Cellular mediators of renal vascular dysfunction in hypertension

Bharathy Ponnuchamy, Raouf A Khalil
American Journal of Physiology. Regulatory, Integrative and Comparative Physiology 2009, 296 (4): R1001-18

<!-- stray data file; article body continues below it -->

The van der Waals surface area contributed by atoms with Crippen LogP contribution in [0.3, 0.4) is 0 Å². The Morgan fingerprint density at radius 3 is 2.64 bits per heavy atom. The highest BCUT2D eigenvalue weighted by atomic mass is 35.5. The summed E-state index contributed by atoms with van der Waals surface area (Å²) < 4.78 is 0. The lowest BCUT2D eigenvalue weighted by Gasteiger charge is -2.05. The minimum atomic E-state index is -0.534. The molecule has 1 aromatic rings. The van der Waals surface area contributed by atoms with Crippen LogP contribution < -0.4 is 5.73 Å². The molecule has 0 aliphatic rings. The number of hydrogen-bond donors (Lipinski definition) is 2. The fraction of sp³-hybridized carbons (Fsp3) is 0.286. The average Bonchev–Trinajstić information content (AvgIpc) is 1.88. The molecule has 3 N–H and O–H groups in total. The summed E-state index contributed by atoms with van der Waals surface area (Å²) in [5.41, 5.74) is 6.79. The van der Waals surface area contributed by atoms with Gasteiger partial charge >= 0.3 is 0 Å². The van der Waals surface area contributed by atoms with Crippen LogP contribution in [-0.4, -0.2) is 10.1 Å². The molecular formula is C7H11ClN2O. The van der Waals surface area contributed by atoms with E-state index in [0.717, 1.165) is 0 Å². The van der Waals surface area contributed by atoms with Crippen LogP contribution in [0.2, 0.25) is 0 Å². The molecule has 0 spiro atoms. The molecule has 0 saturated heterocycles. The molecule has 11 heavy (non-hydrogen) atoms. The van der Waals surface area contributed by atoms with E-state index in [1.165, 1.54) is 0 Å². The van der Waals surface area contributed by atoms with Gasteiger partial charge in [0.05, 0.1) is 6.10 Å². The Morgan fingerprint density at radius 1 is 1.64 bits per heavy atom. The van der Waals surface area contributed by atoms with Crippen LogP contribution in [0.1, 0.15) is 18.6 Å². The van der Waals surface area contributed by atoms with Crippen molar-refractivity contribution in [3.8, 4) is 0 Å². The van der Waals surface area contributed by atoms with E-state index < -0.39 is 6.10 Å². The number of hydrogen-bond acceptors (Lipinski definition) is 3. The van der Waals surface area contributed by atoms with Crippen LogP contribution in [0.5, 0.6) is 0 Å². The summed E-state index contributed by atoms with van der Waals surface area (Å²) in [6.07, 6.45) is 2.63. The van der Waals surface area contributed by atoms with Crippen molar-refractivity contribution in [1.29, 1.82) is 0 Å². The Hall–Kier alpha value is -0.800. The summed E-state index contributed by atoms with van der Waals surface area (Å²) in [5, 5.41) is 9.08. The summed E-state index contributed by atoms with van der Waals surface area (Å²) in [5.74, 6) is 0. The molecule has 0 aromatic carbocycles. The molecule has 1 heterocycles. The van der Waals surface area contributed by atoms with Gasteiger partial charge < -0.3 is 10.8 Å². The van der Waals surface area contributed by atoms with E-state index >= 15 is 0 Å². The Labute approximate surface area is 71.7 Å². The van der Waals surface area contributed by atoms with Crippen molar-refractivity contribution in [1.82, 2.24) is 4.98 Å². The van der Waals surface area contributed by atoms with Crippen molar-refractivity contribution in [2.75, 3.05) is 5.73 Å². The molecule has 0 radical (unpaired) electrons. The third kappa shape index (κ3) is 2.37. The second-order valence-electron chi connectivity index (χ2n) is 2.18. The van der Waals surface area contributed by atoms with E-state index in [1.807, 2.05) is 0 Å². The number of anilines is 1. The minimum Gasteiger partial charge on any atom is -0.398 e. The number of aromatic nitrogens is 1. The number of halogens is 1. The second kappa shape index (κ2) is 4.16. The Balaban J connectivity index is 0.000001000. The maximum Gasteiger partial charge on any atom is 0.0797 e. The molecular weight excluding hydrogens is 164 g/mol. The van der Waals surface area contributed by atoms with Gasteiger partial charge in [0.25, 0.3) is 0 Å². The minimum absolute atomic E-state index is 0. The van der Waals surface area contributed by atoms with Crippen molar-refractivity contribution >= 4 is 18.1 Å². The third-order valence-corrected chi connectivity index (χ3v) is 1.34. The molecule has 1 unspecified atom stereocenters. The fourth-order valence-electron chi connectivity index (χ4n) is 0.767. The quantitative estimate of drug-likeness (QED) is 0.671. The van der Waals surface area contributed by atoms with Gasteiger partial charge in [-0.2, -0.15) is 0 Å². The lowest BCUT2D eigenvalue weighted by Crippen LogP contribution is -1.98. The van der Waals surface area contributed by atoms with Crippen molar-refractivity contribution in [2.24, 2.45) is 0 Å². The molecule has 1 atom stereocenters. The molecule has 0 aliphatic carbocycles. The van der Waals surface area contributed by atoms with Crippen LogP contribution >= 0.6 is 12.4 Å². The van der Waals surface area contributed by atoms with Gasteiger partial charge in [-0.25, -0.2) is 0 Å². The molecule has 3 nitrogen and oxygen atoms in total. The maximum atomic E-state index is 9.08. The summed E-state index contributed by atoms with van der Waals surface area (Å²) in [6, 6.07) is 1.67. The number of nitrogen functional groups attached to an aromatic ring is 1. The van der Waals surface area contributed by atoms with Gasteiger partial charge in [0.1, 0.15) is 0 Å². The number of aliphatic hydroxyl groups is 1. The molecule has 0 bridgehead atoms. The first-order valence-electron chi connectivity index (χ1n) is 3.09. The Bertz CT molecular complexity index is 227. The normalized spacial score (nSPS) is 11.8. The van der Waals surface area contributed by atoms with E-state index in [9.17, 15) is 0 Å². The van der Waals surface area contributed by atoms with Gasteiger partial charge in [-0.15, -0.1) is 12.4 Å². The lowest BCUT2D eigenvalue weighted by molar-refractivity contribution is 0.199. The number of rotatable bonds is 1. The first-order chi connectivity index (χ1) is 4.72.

The renal vasculature plays a major role in the regulation of renal blood flow and the ability of the kidney to control the plasma volume and blood pressure. Renal vascular dysfunction is associated with renal vasoconstriction, decreased renal blood flow, and consequent increase in plasma volume and has been demonstrated in several forms of hypertension (HTN), including genetic and salt-sensitive HTN. Several predisposing factors and cellular mediators have been implicated, but the relationship between their actions on the renal vasculature and the consequent effects on renal tubular function in the setting of HTN is not clearly defined. Gene mutations/defects in an ion channel, a membrane ion transporter, and/or a regulatory enzyme in the nephron and renal vasculature may be a primary cause of renal vascular dysfunction. Environmental risk factors, such as high dietary salt intake, vascular inflammation, and oxidative stress further promote renal vascular dysfunction. Renal endothelial cell dysfunction is manifested as a decrease in the release of vasodilatory mediators, such as nitric oxide, prostacyclin, and hyperpolarizing factors, and/or an increase in vasoconstrictive mediators, such as endothelin, angiotensin II, and thromboxane A(2). Also, an increase in the amount/activity of intracellular Ca(2+) concentration, protein kinase C, Rho kinase, and mitogen-activated protein kinase in vascular smooth muscle promotes renal vasoconstriction. Matrix metalloproteinases and their inhibitors could also modify the composition of the extracellular matrix and lead to renal vascular remodeling. Synergistic interactions between the genetic and environmental risk factors on the cellular mediators of renal vascular dysfunction cause persistent renal vasoconstriction, increased renal vascular resistance, and decreased renal blood flow, and, consequently, lead to a disturbance in the renal control mechanisms of water and electrolyte balance, increased plasma volume, and HTN. Targeting the underlying genetic defects, environmental risk factors, and the aberrant renal vascular mediators involved should provide complementary strategies in the management of HTN.

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